Father Figure

After spending the last year pitching my novel to agents with no success, I’ve been tinkering with the sequencing. And by moving stuff around, I think I figured out how to address a concern one of my early readers had that I’d never been able to address before. The problem is that, by taking the one piece and moving it elsewhere, I left a gap that needed filling.

This has given me an excuse to have a little fun and write something new in the world of this novel for the first time in a couple of years. Stylistically, it’s a departure — it's first-person instead of third-person, and it’s in the form of email messages between 2 of my main characters — but it feels like the rest of the novel just the same, and it’s just the right piece of connective tissue for the gap my rearranging has left.

And now I’m going to share a piece of it with you. This is from the first of the messages that will comprise the story. Enjoy.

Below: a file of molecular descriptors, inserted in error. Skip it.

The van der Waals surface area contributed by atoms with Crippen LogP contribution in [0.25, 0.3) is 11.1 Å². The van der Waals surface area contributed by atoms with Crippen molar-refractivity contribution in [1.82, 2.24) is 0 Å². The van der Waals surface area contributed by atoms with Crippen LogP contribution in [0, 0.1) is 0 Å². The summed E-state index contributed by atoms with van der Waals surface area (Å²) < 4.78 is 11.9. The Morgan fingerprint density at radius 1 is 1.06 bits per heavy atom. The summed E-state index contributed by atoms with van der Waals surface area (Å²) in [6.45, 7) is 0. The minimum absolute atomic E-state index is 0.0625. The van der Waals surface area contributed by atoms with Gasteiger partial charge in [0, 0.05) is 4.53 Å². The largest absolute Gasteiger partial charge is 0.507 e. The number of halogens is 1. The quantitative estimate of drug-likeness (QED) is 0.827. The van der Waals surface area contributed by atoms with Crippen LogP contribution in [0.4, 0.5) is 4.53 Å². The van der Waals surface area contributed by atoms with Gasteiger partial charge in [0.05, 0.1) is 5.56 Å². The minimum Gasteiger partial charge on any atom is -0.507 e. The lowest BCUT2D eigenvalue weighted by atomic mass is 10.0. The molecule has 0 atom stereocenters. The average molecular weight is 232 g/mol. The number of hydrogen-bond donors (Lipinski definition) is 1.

To: msilver669@aol.com
From: Tracy Silver
Subject: George Michael
Date: September 21, 2001

Uncle Michael,

I have so many questions. Like, first, why am I supposed to write Dear before your name? We learned how to write letters in school this week and the first thing the teacher wrote on the board was Dear, and I was like why do we write dear? And she wouldn’t answer. She rolled her eyes at me, told me I’d already asked my share of questions for the day, and asked me to be quiet. Then she turned her back on us and started scratching the chalk across the board again. The noise made my teeth hurt. Back in Boston, we had these really nice whiteboards and the teacher used markers which didn’t make any sound at all and they smelled like strawberries. Down the Cape, it’s like the ancient century or something. It’s like that show Little House that Mom watches at the end of a long day, when she’s curled up under her grammie’s old afghan and trying to go to sleep. Mom had a crush on the girl on that show. Did you know that? She told me she tried to count the girl’s freckles once, and that she called her dad Pa for a whole week, just to see what he would do. He never answered to it, never took his eyes off NESN until she said it like sixty billion times. But that’s how he always is, even today, even when she calls him Dad.

If you’d like to read the rest, slide me a buck or three on Patreon.